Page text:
The credits would be available to individuals earning less than $100 thousand per year and couples earning less than $200 thousand.
Assembly member Susan Bonilla authored the bill. She says students from all backgrounds should be able to afford a college education.
“This is a bill that, particularly for younger families, says we’re aware of the importance of college," says Bonilla. "But we’re also aware of the burden it’s going to cause and as a state we want to get behind you as you save.”
Bonilla says saving makes a difference because children with a college savings account attend college at a rate seven times higher than those without.
Bonilla says total student loan debt in California amounts to nearly $100 billion. Backers of the bill say that’s money that could be better spent boosting the state’s economy.
The bill will be heard in a policy committee in the coming weeks.
Boosting the cybersecurity workforce. That's the goal of a summer camp for teenagers being held this week at American River College in Sacramento.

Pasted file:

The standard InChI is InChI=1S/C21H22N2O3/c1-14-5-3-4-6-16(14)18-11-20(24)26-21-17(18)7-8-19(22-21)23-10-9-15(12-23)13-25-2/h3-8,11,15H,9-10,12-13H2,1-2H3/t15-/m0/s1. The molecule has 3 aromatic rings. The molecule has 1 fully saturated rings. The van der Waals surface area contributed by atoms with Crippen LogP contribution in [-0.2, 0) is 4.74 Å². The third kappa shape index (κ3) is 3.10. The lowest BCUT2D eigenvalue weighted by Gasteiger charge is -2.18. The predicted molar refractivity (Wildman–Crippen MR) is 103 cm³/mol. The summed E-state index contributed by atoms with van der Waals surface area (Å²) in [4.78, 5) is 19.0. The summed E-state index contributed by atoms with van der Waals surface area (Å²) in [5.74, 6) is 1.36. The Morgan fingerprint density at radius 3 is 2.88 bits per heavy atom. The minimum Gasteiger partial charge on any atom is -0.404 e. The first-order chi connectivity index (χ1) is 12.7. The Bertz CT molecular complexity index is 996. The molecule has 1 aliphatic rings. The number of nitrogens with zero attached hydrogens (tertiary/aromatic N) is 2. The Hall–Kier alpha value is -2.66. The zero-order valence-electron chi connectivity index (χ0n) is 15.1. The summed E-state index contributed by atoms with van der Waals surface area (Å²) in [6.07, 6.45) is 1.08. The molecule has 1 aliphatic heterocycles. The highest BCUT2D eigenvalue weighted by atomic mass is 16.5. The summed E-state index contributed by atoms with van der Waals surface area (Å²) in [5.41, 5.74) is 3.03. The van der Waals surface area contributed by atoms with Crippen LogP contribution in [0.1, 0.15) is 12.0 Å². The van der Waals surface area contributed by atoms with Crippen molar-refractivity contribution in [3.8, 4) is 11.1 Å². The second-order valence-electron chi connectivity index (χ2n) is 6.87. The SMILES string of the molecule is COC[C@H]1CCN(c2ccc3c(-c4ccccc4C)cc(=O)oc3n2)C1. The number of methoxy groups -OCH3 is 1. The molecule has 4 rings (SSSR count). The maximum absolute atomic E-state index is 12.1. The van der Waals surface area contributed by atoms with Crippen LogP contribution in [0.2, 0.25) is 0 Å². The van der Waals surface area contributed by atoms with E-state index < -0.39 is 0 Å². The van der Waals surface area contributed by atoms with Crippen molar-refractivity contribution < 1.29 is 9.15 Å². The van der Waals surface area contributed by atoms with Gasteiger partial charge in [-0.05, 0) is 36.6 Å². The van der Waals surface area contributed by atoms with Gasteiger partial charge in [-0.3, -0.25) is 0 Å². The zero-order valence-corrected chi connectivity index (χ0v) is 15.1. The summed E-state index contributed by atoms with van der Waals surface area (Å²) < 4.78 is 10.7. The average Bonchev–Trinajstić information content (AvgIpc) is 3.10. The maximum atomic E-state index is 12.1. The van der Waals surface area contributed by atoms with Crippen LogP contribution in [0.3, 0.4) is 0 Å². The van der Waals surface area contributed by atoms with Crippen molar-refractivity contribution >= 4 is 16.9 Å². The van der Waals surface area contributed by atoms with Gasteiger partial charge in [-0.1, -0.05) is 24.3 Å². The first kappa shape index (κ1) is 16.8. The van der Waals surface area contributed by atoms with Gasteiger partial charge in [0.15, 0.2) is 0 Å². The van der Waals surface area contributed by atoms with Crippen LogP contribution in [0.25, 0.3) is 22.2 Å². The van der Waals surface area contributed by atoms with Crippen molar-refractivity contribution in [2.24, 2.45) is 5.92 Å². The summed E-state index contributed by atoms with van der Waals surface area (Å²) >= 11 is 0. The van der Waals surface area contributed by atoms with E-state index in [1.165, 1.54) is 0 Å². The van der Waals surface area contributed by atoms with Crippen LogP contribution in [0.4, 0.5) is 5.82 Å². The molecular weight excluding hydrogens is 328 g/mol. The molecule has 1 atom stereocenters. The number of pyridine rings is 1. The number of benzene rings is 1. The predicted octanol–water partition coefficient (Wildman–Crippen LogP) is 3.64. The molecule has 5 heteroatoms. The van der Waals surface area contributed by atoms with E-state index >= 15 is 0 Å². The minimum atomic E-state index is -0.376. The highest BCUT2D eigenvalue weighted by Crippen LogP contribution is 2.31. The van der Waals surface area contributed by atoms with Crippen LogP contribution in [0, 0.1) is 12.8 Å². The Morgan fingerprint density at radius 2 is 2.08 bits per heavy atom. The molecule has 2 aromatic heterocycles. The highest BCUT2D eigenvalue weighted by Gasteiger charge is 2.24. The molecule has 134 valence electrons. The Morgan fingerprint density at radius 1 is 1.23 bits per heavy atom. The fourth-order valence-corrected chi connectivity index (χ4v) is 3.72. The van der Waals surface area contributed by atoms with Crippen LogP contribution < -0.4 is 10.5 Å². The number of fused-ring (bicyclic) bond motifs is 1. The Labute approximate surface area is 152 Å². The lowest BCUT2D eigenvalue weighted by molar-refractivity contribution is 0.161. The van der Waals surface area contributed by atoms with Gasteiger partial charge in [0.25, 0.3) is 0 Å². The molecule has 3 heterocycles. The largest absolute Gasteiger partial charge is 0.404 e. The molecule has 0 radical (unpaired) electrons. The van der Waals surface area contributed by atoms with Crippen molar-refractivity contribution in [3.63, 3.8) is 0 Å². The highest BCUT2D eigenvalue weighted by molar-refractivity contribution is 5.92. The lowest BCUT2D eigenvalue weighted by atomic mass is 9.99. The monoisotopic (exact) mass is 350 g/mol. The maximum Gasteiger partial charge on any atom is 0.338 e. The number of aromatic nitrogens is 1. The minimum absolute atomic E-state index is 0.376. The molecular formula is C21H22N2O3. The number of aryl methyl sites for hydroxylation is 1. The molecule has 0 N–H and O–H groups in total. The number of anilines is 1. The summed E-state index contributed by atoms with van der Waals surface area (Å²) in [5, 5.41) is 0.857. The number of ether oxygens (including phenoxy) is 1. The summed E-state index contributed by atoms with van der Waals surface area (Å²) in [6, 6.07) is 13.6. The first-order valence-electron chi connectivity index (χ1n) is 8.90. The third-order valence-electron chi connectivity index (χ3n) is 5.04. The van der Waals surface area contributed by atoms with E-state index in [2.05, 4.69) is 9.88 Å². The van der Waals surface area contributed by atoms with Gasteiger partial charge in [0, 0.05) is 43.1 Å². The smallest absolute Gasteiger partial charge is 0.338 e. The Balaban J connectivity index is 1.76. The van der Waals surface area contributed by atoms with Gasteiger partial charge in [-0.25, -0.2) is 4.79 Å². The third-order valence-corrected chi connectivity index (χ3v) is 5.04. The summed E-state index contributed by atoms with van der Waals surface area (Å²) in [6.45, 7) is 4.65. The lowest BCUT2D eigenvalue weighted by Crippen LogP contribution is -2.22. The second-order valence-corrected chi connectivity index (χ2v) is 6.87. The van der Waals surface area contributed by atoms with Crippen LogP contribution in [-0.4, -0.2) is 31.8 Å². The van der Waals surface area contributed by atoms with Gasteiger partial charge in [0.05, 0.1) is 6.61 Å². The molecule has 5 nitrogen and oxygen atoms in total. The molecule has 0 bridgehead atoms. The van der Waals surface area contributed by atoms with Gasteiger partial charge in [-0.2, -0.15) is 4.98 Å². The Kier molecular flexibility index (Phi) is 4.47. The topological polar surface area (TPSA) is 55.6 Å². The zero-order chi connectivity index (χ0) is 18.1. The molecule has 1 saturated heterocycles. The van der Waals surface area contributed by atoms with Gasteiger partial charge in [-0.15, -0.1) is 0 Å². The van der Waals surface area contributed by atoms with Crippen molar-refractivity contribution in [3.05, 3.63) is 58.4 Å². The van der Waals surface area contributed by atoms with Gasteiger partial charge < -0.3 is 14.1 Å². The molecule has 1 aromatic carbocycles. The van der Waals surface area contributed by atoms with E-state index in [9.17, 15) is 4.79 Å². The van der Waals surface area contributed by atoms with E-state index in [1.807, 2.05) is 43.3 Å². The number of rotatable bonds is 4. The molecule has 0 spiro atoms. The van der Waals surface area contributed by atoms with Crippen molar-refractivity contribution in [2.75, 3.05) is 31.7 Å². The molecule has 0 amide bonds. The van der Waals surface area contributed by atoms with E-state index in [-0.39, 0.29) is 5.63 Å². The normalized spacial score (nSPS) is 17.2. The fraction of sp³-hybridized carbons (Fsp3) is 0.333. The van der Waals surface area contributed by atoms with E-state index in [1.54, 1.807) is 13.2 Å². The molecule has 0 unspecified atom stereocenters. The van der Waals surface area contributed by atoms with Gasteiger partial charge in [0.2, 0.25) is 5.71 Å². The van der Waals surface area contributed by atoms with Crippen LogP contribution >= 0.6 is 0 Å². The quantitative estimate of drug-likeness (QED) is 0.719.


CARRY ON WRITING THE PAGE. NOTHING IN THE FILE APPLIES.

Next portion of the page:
Drug and alcohol use dropped among students in California and school safety increased, according to the results of a statewide survey. But the report shows two indicators of depression risk are "at disturbingly high levels."
California education officials have adopted new public school curriculum guidelines that give LGBT Americans a more prominent role in history and social science classes.
(AP) — Only 10 percent of Nevada's high school juniors are considered college-ready in four core subjects based on their ACT test scores.
A grand jury report finds that the head of a school board in the Sierra Nevada repeatedly intimidated staff.